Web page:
Chelsea v Hammers

For half an hour, it was all going so perfectly. 1-0 up against the Premiership champions, who were down to 10 men after just 17 minutes, and playing a brand of stylish, controlled football that had the travelling Hammers fans purring with delight.

Then Jose Mourinho's team of international superstars stepped up a gear, and two goals either side of half-time ruled out James Collins's 10th minute opener to increase Chelsea's lead at the top of the Premiership table to 10 points and prove that, even with a man short, the Blues are a formidable proposition.

Having returned from a warm weather training break in Dubai on Friday, Hammers entered the game in a fresh and positive mood. Anton Ferdinand was ruled out with a recurrence of the groin injury he sustained last month, meaning that Lionel Scaloni came in at right-back as the only change to Alan Pardew's starting line-up following last week's 0-0 draw with Charlton.

Having seen their lead at the top of the Premiership cut to seven points following a run of relatively poor results, Chelsea were understandably determined to get back to winning ways in front of their home fans, and began the game in

Having weathered that early storm, though, Hammers began to settle into their rhythm and, with Benayoun tucked inside and Harewood playing wide on the right, certainly weren't approaching the game negatively. On 10 minutes, Harewood forced a corner on the right and, from Benayoun's kick, Collins beat his marker at the near post to send a powerful header beyond the despairing dive of Cech to send the 3,000-strong claret and blue army wild.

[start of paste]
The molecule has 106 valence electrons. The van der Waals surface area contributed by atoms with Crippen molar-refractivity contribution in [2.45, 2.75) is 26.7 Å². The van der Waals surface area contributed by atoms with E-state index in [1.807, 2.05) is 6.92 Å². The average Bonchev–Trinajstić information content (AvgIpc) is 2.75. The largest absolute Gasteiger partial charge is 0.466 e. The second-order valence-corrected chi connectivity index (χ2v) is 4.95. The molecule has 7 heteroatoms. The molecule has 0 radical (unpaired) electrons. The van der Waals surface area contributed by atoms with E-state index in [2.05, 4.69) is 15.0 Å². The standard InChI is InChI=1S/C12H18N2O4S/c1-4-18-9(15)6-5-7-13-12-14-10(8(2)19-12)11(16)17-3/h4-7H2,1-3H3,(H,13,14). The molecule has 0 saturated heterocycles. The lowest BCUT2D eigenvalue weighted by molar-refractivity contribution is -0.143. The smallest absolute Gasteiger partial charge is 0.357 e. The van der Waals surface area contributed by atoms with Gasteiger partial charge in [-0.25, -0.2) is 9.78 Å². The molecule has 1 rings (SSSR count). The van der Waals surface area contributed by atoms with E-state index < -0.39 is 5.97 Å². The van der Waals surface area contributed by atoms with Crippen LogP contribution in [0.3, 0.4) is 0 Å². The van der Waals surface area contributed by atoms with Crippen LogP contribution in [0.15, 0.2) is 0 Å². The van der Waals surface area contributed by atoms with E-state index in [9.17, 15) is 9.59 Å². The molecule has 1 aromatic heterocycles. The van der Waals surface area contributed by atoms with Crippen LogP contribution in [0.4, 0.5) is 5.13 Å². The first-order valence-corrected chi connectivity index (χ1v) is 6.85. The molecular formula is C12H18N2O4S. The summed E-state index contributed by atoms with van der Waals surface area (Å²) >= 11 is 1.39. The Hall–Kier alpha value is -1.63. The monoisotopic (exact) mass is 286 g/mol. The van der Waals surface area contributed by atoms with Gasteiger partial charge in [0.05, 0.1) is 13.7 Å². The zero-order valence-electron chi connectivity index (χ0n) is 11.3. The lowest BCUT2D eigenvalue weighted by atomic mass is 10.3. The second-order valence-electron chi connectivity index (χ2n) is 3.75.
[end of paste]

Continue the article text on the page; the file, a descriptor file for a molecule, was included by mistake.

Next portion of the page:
Chelsea almost replied immediately when Didier Drogba crossed from the left and Maniche crashed a shot against the bar, but Hammers continued to play on the front foot and Etherington almost doubled the lead moments later when he unleashed a dipping volley from 20 yards out that had Cech scrambling across his goal to save.

Things got even better for the visitors on 17 minutes, when Chelsea were reduced to 10 men. Only Maniche will know what was going through his mind when he launched into an ugly challenge on Lionel Scaloni that had the Argentinian writhing in agony, leaving referee Chris Foy with no alternative but to brandish a straight red card.

Scaloni thankfully managed to walk off his injury but, perhaps angered by the turn of events, Chelsea reacted like a wounded animal and, out of the blue, drew level on 29 minutes. Lampard's hooked ball from his own half beat Collins and released Drogba, who saw his first effort saved by Hislop but then converted the rebound as Gabbidon tried in vain to clear off the line.

Just two minutes later, the hosts were in front. This time Drogba turned creator, gaining possession on the right side of the penalty area and firing in a low cross-shot that found its way to the far post, where Hernan Crespo was on hand to tap home.

Pards pushed Harewood up front alongside Ashton at the start of the second half in an attempt to make the most of our one-man advantage but, just nine minutes in, Chelsea claimed their crucial third goal.

Defender William Gallas found himself on the ball 18 yards out and unleashed a fierce effort that crashed off the bar, but the ball dropped to John Terry, who was on hand to smash a volley into the ground and beyond Hislop from 12 yards out.

Hammers rallied briefly after that and might have set up a comeback had Harewood made the most of a glorious opportunity on 61 minutes, but the striker misjudged his header and the ball dropped out for a goal-kick.

Nine minutes later, Chelsea sealed their victory with a scrappy fourth. Substitute Robben whipped in a free-kick from the right that Ashton could only divert upwards, and Drogba nodded down for the unmarked Gallas to slot home from just a few yards out.

Pards sent on Teddy Sheringham and Bobby Zamora late on as Hammers fought bravely to muster something from the game, but the organisation, power and all-round quality of Chelsea simply couldn't be breached. The chant of the delighted Stamford Bridge crowd summed it up simply: 'That's why we're Champions.'